The “double pump” of the TR — sending it out on two deployments in the same 36-month readiness cycle — follows news that the carrier Dwight D. Eisenhower will be doing the same thing soon from the East Coast early next year.
Ike just got back, but she's turning right back around.
Ike completed a record-breaking 206 consecutive days at sea and only returned to Norfolk on Aug. 9.
A second double-pump deployment raises questions about what is driving the need to make such demands of sailors and their equipment. Roosevelt completed her midlife overhaul and refueling seven years ago, meaning overuse is sapping its planned 50-year hull life.
Families feel the Navy is demanding too much of the crew in the middle of a pandemic and is not adequately communicating.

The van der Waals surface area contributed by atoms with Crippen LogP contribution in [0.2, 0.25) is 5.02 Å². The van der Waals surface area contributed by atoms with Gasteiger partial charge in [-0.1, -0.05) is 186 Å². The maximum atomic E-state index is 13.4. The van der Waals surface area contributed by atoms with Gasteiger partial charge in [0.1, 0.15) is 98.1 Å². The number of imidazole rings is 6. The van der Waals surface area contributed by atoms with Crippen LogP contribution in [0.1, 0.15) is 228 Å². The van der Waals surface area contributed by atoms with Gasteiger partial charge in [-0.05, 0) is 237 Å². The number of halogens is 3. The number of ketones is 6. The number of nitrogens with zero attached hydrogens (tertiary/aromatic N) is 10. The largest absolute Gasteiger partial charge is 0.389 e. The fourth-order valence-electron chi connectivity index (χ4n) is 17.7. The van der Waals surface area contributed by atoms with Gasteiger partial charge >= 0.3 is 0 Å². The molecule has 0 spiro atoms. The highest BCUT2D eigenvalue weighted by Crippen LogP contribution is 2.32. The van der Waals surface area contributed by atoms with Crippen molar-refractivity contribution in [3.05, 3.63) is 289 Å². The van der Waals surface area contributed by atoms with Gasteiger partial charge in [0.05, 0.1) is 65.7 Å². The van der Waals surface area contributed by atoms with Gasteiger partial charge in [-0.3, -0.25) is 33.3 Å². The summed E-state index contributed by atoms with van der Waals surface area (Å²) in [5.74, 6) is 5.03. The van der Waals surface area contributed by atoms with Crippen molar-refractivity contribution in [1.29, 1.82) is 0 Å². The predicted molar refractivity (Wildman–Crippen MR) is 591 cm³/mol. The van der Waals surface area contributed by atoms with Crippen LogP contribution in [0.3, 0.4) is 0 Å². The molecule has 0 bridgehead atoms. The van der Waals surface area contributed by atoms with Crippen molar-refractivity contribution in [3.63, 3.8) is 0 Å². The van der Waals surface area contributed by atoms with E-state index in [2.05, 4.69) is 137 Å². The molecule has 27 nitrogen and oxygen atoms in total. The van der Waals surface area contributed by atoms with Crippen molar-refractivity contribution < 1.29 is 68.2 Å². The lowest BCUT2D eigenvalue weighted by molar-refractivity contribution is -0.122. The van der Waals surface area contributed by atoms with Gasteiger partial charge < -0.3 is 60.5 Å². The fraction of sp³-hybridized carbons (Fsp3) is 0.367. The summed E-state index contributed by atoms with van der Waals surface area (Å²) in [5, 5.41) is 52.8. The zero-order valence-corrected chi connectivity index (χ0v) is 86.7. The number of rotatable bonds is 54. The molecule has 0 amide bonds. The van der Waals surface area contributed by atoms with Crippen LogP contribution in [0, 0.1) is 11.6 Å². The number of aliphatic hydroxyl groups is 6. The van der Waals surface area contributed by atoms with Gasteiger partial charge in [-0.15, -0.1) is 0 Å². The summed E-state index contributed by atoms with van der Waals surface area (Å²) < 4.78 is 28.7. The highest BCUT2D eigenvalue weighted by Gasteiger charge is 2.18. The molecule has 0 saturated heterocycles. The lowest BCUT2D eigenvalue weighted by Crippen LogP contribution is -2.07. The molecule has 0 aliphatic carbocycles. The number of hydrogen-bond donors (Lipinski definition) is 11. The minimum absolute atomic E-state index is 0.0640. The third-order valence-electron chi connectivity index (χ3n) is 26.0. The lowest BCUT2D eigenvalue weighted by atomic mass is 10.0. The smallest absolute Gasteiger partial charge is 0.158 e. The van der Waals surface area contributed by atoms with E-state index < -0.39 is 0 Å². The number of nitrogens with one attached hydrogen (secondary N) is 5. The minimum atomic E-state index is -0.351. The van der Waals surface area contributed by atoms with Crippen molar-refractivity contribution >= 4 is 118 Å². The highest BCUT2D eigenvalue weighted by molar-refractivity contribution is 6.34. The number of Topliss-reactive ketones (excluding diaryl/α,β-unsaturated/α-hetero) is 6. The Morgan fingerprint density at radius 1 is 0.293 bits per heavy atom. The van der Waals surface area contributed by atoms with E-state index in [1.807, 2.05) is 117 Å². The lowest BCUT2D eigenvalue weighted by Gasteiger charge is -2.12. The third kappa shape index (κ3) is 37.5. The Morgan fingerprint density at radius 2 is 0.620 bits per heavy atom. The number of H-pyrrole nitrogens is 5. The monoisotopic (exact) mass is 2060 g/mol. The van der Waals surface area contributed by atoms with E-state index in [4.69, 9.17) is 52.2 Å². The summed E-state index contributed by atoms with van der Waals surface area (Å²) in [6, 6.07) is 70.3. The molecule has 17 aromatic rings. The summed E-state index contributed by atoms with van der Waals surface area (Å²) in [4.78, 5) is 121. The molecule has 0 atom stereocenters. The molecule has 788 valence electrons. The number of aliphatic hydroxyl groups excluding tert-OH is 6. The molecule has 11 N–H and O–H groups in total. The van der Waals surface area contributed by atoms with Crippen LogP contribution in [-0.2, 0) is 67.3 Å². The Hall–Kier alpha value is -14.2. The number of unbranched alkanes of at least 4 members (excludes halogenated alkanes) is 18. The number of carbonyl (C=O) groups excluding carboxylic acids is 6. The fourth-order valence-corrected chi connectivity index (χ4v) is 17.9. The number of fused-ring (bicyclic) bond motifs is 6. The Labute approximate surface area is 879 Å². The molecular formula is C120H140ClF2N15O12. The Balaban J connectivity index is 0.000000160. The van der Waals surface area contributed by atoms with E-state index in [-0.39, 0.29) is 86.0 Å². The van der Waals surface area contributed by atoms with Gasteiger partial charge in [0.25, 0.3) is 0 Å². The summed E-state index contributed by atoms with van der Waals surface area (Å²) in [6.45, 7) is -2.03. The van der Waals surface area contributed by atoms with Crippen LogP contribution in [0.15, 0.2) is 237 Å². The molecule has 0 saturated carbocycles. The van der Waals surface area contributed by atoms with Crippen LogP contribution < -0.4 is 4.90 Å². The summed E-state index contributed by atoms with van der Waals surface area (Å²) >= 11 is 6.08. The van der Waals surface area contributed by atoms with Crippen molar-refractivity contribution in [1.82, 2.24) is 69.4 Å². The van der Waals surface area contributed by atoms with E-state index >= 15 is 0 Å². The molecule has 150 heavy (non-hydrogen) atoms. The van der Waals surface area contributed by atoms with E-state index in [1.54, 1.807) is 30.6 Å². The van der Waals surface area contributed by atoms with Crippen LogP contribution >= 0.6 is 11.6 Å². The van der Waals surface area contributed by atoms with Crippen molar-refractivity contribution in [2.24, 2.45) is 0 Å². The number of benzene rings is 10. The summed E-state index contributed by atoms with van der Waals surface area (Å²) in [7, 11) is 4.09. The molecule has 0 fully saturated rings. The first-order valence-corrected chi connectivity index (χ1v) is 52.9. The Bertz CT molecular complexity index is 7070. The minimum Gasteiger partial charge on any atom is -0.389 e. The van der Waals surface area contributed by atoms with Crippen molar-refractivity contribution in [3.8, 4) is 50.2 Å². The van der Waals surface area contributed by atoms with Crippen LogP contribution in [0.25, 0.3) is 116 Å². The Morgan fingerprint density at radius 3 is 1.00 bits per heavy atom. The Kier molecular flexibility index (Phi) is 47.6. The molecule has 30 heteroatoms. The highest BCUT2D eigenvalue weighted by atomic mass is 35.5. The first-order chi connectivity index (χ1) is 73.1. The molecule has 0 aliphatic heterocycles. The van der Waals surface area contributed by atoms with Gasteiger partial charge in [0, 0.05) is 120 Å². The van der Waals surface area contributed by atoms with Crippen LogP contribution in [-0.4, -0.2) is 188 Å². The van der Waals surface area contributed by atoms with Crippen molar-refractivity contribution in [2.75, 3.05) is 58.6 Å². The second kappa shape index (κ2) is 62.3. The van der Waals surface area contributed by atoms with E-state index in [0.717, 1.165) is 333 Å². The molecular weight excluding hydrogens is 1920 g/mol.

For some sailors and spouses, it feels like the two carriers that shouldered the heaviest burden this year — TR and Ike — are getting screwed.
The double whammy of this year’s nightmare deployment, which saw the Theodore Roosevelt’s popular captain fired by the acting secretary of the Navy, and a second deployment over the holidays is leading some members to reconsider their future in the Navy, while others fear how Big Navy will respond if another outbreak happens onboard.
“In the COVID, world, why are we pushing the two ships that had the worst deployments possible back out so quickly?” another asked.
It’s not a question Big Navy appears willing to answer.
Officials declined to discuss when TR will ship out or why it’s going back out again so soon.